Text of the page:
And the CMA makes some very good points about barriers to entry. There are few companies with the technology and know-how to run cloud games, Microsoft is one of the largest and the only one with a computing platform that game developers are actually targeting en masse. (Google reportedly pays developers tens of millions of dollars per game porting to Stadia’s Linux instead of Microsoft’s Windows to give you a feel for the uphill battle.)

For newcomers without an existing gaming console (including the games and the operating system), we have found that this catalog is most likely drawn from games currently available on PC operating systems, as these can be streamed from any cloud gaming service running on that operating system ( provided appropriate license agreements have been made). Therefore, these cloud gaming service providers either need a license for a proprietary PC operating system – for example Windows, the operating system for which most PC games are developed.

It might be difficult for Sony to compete with Microsoft in this space — although it’s Sony, not Microsoft, that bought the intellectual property of OnLive and Gaikai, bringing the patent collections of two cloud gaming pioneers under one roof.

The CMA says it believes so call of Duty “could make a significant difference in the success of a cloud gaming provider” and that over watch And World of Warcraft might help, but that’s why it is blocking the deal instead of letting it go.

But if Microsoft could show that cloud gaming is actually good business by offering a collection of games big enough to attract and keep gamers, it would be a first – and The could finally stimulate the investment the technology deserves.

Still, it’s never a good idea to take a company’s merger promises at face value. One of the main reasons the CMA is blocking the deal is because they don’t think Microsoft can keep their word:

The complexity of the remedy in the context of a dynamically evolving market also meant that it posed a high risk of circumvention and would have been difficult to monitor effectively. Given these shortcomings, we could not be sufficiently confident that the Microsoft Cloud Remedy would have addressed our concerns, and we determined that the only effective remedy against the SLC was to prohibit the merger.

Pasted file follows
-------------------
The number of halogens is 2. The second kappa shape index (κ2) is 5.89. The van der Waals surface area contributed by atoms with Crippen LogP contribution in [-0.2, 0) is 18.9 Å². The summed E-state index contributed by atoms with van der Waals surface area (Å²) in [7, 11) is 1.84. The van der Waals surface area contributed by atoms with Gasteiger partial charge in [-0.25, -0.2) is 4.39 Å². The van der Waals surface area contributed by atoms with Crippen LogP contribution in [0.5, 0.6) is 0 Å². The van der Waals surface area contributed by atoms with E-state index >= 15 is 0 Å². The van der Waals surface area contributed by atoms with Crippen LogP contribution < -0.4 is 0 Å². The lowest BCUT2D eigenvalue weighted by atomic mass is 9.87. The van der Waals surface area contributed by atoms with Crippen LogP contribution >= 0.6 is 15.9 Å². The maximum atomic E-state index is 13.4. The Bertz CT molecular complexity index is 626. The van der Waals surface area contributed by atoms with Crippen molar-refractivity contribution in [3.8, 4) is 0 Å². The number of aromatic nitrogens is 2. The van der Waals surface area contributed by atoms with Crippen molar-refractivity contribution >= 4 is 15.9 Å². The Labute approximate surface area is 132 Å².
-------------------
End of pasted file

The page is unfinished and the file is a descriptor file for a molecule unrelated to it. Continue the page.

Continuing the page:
And I agree that it would be all too easy for Microsoft to subtly poison its promise if it wanted to.

Microsoft wouldn’t have to do something as dramatic as make call of Duty exclusively for its own cloud gaming service, the CMA fears. There are many technological pitfalls just waiting to be passed.

cloud gaming does work and can work great and give you an experience approaching that of a high-end gaming PC if everything goes right. But how it works depends on so, so many things – not just your internet speed, but WiFi congestion in your neighborhood, the physical distance of a company’s cloud gaming servers from your home, the peering Agreements and handshakes that take the bits all the way across the internet, delivering an image back to your screen, virtualizing the game controller you’re using, and so on.

I’ve been involved with cloud gaming for over a decade, since the days of OnLive and Gaikai, and I’m telling everyone now that the cloud gaming market isn’t going to take off until the friction goes away. However, this also means that Microsoft could create or not reduce friction for cloud gaming competitors in many areas over the next 10 years. Even if Microsoft isn’t intentionally sabotaging competing services, there are ways to inadvertently screw things up for those who depend on its platforms.

There are other technological issues that stand in the way of a dynamic cloud gaming market, not the least of which is the fact that most major games require companies to have an entire graphics card in a server room waiting for each individual player. Sony – which once kept a PlayStation 3 in a server room for each cloud player – is among those looking for a way to fix this. Now I’m wondering if Sony will bother now that Microsoft sees fewer opportunities at the same time And slightly less competitor.

#Microsofts #Activision #deal #life #support #cloud #gaming #sucks

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Microsoft, Activision-Blizzard and the CMA: So What's Next?  - ignition

Microsoft, Activision-Blizzard and the CMA: So What’s Next? – ignition